Together with Sally Grindley, Layton introduces readers to a duck who can't help but be messy in Mucky Duck. Oliver Dunkley has a duck living in his backyard. The pair find ways to get grubby all day long, whether through baking, painting, or playing soccer. At the end of the day, Oliver's parents give them both a bath, but they find a way to get messy even on their way to bed, spilling their goodnight snacks. "Layton's illustrations are frenetic and fun," wrote Lisa Dennis in School Library Journal. A critic for Publishers Weekly commented, "Grindley and Layton can rely on their simple repetition to generate giggles."

Layton once told SATA: "I like my work to be funny and stupid and nonsensical and meaningful and sensical all at the same time. Humor is a very powerful and multifaceted thing—and it's fun, too!

"I don't specifically think of myself as drawing or writing exclusively for children. I think that a good book can appeal, amuse, and have meaning for people of all ages."

Biographical and Critical Sources

PERIODICALS

Booklist, April 1, 1999, Lauren Peterson, review of Smile If You're Human, p. 1421; July, 1999, Stephanie Zvirin, review of Rover, p. 1953; September 15, 2002, Lauren Peterson, review of The Sunday Blues: A Book for Schoolchildren, Schoolteachers, and Anybody Else Who Dreads Monday Mornings, p. 241.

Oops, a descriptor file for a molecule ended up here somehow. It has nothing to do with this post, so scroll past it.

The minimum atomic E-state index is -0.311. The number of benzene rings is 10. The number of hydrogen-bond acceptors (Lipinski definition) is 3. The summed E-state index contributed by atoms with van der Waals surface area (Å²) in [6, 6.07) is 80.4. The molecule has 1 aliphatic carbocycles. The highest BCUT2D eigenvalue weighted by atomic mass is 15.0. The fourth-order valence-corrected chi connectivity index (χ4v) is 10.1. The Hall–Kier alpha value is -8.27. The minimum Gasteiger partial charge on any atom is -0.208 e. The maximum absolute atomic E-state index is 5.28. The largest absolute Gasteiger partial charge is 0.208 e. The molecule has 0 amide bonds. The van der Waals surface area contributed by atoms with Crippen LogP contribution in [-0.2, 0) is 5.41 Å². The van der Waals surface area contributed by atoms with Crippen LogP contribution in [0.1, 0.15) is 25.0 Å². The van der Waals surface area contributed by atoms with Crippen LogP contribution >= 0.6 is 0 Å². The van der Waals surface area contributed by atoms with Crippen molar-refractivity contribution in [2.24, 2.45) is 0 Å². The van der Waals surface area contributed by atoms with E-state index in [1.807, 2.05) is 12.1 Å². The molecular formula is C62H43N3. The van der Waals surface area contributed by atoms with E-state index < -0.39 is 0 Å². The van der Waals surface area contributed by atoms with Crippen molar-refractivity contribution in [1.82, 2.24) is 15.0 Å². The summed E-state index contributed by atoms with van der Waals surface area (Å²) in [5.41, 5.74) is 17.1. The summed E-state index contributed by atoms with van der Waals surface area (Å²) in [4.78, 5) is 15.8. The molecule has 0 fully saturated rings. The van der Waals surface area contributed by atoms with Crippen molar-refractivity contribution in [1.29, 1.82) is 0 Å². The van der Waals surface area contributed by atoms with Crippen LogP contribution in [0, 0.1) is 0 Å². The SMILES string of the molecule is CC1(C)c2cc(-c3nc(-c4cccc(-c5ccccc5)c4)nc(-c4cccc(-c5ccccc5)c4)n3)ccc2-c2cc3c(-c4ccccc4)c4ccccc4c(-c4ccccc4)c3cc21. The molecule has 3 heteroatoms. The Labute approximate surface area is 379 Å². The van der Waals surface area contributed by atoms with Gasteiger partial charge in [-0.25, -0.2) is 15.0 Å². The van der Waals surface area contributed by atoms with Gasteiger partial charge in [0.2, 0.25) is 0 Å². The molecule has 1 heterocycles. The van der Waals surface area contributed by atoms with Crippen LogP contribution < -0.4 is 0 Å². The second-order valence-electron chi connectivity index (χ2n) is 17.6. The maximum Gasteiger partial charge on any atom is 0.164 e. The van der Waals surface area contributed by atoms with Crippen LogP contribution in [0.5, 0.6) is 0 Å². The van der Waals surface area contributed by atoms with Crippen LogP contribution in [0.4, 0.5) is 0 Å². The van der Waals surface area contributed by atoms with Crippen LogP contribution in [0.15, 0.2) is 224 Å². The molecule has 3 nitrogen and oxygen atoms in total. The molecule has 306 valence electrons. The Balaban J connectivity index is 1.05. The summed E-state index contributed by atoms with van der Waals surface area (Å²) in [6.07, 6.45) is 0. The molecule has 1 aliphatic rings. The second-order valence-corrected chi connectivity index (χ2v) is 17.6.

Horn Book Magazine, March, 1999, Marilyn Bousquin, review of Smile If You're Human, p. 195.

Kirkus Reviews, October 15, 2001, review of Three Cheers for Ostrich, p. 1493; June 15, 2002, review of The Sunday Blues, p. 884.

Publishers Weekly, March 29, 1999, review of Smile If You're Human, p. 102; February 8, 1999, "Spring 1999 Children's Books," p. 111; November 6, 2000, review of Nothing Scares Us, p. 90; April 2, 2001, review of Zartog's Remote, p. 64; December 2, 2002, review of Jennifer Jones Won't Leave Me Alone, p. 51; December 23, 2002, review of Oscar and Arabella, p. 68; May 19, 2003, review of Mucky Duck, p. 72.

School Library Journal, April, 1999, Marianne Saccardi, review of Smile If You're Human, p. 101; June, 1999, Carol Ann Wilson, review of Rover, p. 106; November, 2000, Sheilah Kosco, review of Nothing Scares Us, p. 138; December, 2000, Linda M. Kenton, review of Neil's Numberless World, p. 104; April, 2001, Alison Grant, review of Zartog's Remote, p. 99; December, 2002, Marian Drabkin, review of The Sunday Blues, p. 100; February, 2003, Susan Marie Pitard, review of Jennifer Jones Won't Leave Me Alone, p. 124; July, 2003, Lisa Dennis, review of Mucky Duck, p. 96.

Sunday Telegraph, July 19, 1998, review of The Photo.

ONLINE

Book Trusted Web site, http://www.booktrusted.co.uk/ (March 31, 2004), interview with Layton.

Guardian Unlimited, http://www.books.guardian.co.uk/ (November 22, 2003), Julia Eccleshare, "Animal Magic."

Illustrators on the Net, http://www.illustrator.org.uk/ (March 31, 2004), profile of Layton.

Jubilee Books.co, http://www.jubileebooks.co.uk/ (December, 2002), profile of Layton.*